|Shares Out. (in M):||589||P/E||15.2x||13.3x|
|Market Cap (in $M):||4,975||P/FCF||8.3x||6.3x|
|Net Debt (in $M):||9,261||EBIT||1,111||1,223|
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The net effect is that I estimate the company will go from a dividend payout ratio of about 71% on its preferred adjusted free cash flow calculation and 99% on GAAP in 2012 to 75% on adjusted free cash flow and 77% on GAAP in 2013. While this dividend payout ratio still looks uncomfortably high, it is important to recognize that it will look very high in Q1 and Q2 as the last of the FTTT capex is made, and then ramp down to show a sustainable-looking 63% of GAAP by Q3 of next year. A table detailing the quarterly company defined free cash flow, GAAP free cash flow and a reconciliation between them is provided below. Showing a mere 63% GAAP dividend payout ratio in Q3 of next year could provide a significant catalyst to the stock, and may put to rest questions of dividend sustainability for the time being.
Management and Insider Behavior
I always try to pay more attention to what a company's management team does rather than what it says. On this front, WIN's management team seems to really believe that they have successfully transformed the business and can sustain the dividend going forward. In every public forum, CEO Jeff Gardner has adamantly stated that the dividend will not be cut. Since May of 2012 he has spent over $760K purchasing 83.5K shares in the open market at prices ranging from $10.00 to $8.27. CFO Anthony Thomas has purchased 35K shares for $340K. Chairman Dennis Foster has purchased 65K shares for over $621K. Maybe they were all just sick of earning less than 20 bps in their savings accounts and foolishly reached for yield. Clearly, many of the purchases were too early. However, all these executives are respected industry vets involved with Alltel prior to Windstream so they know where the bodies are buried.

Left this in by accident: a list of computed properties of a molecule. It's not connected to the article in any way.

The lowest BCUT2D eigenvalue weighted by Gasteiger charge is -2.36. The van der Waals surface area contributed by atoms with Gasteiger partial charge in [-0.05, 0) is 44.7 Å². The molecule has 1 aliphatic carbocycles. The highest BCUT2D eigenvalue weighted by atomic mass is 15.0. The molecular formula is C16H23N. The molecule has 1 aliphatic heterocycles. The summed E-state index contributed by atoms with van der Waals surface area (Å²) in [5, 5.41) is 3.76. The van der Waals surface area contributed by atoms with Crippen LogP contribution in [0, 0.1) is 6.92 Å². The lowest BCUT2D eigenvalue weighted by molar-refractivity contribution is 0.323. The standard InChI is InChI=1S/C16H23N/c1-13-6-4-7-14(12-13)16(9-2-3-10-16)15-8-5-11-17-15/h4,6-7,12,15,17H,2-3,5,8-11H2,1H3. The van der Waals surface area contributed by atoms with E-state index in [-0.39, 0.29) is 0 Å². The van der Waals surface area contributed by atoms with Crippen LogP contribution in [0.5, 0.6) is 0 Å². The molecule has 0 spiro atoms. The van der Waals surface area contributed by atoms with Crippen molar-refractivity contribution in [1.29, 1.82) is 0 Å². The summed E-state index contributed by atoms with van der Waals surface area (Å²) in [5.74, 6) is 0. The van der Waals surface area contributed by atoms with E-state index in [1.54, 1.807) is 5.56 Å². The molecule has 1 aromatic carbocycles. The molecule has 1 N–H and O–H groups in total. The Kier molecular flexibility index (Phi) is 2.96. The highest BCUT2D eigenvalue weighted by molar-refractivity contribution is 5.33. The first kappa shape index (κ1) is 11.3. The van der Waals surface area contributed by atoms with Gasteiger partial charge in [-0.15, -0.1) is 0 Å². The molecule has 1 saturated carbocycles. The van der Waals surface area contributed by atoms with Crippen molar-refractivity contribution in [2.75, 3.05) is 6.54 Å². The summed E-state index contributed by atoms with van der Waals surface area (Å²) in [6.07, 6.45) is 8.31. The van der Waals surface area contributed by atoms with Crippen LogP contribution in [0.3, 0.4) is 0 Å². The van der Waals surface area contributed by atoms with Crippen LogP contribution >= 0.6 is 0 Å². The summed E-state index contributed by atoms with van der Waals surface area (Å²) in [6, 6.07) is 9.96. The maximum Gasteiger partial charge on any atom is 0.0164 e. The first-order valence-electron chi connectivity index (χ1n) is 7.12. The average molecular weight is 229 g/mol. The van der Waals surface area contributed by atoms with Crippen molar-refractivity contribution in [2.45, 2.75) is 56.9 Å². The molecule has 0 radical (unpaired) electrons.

Regarding a potential dividend cut, many investors seem to believe that a dividend cut may become a self-fulfilling prophecy if the stock price gets low enough, reasoning that a certain yield the company may decide it's cheaper to cut the dividend and buy back stock or de-lever. Other than the insider purchases and unequivocal public statements by Jeff Gardner, I would also point you to recent history. WIN's stock spent the financial crisis trading around current levels and even dipped below $7. The company had plenty of time to cut the dividend due to yield or just general fear of economic conditions, but did not. And this was before the company had a line-of-sight to eventual revenue growth.
It's also worth noting that the company has fairly liquid debt. All of the company's major debt issues trade over par according to Bloomberg and fixed income investors seem unconcerned with the company's financial stability. This is a great time to be an issuer of high yield debt and the company has access to plenty of liquidity. The company has $1.5B of debt capacity in the form of a secured facility, more than enough to pay off the $1.1B of maturities in 2013 although I personally think they should term out the debt and lock in these interest rates for a long time. They could use the revolver to pay the dividend if they had to and their IR has told me they have gotten zero pressure from the credit rating agencies to reduce the dividend.
Scenario Analysis and Conclusion
To simplify things a bit, I think there are three basic scenarios that could play out:
While I think the bullish case is most likely to play out, averaging across the three scenarios still yields a significantly positive expected return of 26% (average of 77% bullish case + -11% bearish case + 12% status quo). To me, the risk/reward clearly favors being long. If the shorts ever decided they needed to get out of the way or get sick of paying a 12% annual dividend to be short, I think WIN could move up in a hurry.
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